Sharing information with victims’ families after patient homicides is often a thorny issue for NHS mental health trusts, who struggle with concerns over data protection and the offender’s patient confidentiality.
Now new legal advice to NHS England makes it clear that serious incident reports should always be released to victims’ families.
The main reasons for this are:
- Mental Health Trusts are under a specific contractual duty in the NHS standard contract to provide a copy of internal investigation reports to the person who has suffered harm, or their representatives.
- Aside from the NHS standard contract, disclosure of reports is likely to be lawful and justified.
- If there were to be a legal claim for compensation, the Trust would be compelled to disclose full un-redacted internal reports to a Claimant.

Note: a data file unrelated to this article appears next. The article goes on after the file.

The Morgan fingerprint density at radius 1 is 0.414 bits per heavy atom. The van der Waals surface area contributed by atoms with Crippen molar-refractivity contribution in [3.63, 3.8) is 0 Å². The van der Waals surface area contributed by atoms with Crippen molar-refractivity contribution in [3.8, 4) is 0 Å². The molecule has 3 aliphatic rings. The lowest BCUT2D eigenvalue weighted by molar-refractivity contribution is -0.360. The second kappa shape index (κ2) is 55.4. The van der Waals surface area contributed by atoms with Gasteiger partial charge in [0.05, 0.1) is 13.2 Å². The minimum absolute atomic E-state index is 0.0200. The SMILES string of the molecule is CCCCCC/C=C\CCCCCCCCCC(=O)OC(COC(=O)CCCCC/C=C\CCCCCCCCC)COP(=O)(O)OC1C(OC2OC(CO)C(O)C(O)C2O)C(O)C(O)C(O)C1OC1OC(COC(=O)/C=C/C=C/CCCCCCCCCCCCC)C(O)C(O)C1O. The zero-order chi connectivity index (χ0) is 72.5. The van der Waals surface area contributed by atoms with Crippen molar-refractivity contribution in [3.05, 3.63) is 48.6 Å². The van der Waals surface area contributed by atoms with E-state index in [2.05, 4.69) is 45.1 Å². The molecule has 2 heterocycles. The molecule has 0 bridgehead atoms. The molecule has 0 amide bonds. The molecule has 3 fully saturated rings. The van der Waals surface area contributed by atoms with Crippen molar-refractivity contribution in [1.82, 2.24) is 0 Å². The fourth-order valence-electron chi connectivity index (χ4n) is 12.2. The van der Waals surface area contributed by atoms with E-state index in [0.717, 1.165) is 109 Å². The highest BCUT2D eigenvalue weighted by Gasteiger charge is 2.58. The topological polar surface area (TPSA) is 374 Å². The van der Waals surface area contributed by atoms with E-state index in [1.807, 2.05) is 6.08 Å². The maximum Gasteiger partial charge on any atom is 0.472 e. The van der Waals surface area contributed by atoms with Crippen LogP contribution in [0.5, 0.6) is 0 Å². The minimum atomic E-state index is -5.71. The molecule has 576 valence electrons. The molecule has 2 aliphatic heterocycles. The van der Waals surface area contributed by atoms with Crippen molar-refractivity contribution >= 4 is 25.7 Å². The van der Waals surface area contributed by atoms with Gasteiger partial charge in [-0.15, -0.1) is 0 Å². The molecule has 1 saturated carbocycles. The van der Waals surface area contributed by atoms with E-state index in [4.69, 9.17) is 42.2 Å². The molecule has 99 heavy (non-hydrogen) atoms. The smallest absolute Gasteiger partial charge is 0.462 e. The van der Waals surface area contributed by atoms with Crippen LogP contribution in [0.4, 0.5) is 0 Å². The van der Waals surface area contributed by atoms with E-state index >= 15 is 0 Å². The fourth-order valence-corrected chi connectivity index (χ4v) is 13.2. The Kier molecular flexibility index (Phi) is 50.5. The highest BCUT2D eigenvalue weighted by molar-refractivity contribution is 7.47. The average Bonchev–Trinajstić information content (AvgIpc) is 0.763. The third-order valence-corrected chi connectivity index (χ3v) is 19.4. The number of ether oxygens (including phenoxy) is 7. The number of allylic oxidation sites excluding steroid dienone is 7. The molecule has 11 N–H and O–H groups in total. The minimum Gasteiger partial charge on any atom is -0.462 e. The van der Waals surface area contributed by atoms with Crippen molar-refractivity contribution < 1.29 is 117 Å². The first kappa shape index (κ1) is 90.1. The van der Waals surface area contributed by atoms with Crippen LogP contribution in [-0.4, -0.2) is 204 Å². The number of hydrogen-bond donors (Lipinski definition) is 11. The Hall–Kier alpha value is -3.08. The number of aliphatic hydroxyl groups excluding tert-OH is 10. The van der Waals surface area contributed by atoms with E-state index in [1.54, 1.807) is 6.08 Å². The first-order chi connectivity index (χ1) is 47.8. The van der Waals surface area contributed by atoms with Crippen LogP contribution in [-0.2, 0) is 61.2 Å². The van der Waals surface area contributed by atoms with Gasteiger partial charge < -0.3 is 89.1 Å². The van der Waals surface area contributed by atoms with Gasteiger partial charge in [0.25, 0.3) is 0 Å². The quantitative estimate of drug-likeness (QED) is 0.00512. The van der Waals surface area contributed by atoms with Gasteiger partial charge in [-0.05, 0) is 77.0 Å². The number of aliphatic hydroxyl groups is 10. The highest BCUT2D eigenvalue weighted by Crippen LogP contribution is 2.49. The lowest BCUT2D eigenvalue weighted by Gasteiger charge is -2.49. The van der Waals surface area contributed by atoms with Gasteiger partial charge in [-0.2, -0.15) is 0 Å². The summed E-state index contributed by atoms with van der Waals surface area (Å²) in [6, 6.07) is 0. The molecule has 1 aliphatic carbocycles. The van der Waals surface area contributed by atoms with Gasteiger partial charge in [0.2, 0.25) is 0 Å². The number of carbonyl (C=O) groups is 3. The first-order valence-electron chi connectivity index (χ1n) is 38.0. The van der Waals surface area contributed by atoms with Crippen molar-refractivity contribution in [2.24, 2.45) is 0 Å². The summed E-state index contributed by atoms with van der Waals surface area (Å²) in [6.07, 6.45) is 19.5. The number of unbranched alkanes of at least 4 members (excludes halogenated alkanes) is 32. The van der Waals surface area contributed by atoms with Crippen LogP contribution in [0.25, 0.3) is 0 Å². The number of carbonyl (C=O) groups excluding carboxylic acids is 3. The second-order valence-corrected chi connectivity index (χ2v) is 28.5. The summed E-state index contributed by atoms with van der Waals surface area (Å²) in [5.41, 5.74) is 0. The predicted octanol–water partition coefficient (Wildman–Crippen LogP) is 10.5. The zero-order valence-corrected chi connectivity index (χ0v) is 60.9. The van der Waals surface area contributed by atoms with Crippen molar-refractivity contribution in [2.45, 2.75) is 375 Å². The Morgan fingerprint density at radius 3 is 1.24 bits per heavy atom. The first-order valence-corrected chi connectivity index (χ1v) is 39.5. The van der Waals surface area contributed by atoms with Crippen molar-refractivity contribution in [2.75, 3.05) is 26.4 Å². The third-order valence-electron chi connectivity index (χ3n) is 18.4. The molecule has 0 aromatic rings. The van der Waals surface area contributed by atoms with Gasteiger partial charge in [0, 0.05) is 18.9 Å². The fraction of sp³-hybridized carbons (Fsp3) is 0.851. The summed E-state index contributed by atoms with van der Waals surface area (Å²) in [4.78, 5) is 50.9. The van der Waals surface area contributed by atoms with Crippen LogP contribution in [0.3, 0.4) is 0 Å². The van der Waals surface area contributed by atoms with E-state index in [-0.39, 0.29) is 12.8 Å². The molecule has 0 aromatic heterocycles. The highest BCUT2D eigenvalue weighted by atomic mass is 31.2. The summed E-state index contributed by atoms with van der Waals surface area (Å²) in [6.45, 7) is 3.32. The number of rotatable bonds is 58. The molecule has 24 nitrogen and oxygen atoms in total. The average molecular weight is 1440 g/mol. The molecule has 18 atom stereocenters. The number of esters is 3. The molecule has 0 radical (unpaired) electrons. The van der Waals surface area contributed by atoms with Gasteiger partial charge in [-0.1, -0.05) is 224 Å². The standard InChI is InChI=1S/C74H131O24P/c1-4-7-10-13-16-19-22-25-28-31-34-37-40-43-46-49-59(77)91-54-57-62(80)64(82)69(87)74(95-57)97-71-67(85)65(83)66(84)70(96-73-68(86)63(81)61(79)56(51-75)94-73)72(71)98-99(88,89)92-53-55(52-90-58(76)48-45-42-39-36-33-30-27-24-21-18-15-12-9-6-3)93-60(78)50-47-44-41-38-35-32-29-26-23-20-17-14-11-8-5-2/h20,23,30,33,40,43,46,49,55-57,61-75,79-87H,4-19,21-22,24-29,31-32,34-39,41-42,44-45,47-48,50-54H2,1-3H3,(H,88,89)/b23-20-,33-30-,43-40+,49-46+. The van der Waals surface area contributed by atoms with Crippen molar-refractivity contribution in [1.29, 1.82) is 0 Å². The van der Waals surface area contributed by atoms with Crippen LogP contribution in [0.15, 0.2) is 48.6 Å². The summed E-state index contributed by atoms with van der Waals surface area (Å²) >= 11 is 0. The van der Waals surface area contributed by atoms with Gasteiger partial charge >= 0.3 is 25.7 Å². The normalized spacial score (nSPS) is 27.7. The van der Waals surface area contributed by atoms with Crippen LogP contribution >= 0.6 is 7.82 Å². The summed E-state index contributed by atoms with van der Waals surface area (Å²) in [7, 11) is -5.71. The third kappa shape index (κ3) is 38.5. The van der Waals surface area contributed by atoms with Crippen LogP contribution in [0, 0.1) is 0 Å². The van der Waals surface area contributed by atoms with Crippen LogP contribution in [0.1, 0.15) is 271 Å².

- They would also get full access at an inquest. (If there was a serious concern about identities being revealed etc. a judge/coroner could be asked to consider the matter). It is almost certain that if an inquest is held an un-redacted report will be disclosed.
The advice also advises that Trusts should draft reports in the knowledge that disclosure is highly likely to be requested. Whilst this disclosure initially will be of a redacted version, the full version may ultimately have to be disclosed. Hence care in drafting these reports at the outset is essential.
We also understand Trusts would have to demonstrate a clear detriment to the offender if they wanted to refuse sharing information with victims.
The legal advice was issued to the NHS August 2015, applies nationally and constitutes clear guidance for Trusts’ and others on the sharing of information with relatives.
Trusts should contact their NHS Regional Homicide Investigation leads for more information or get in touch with us and we’ll point you in the right direction.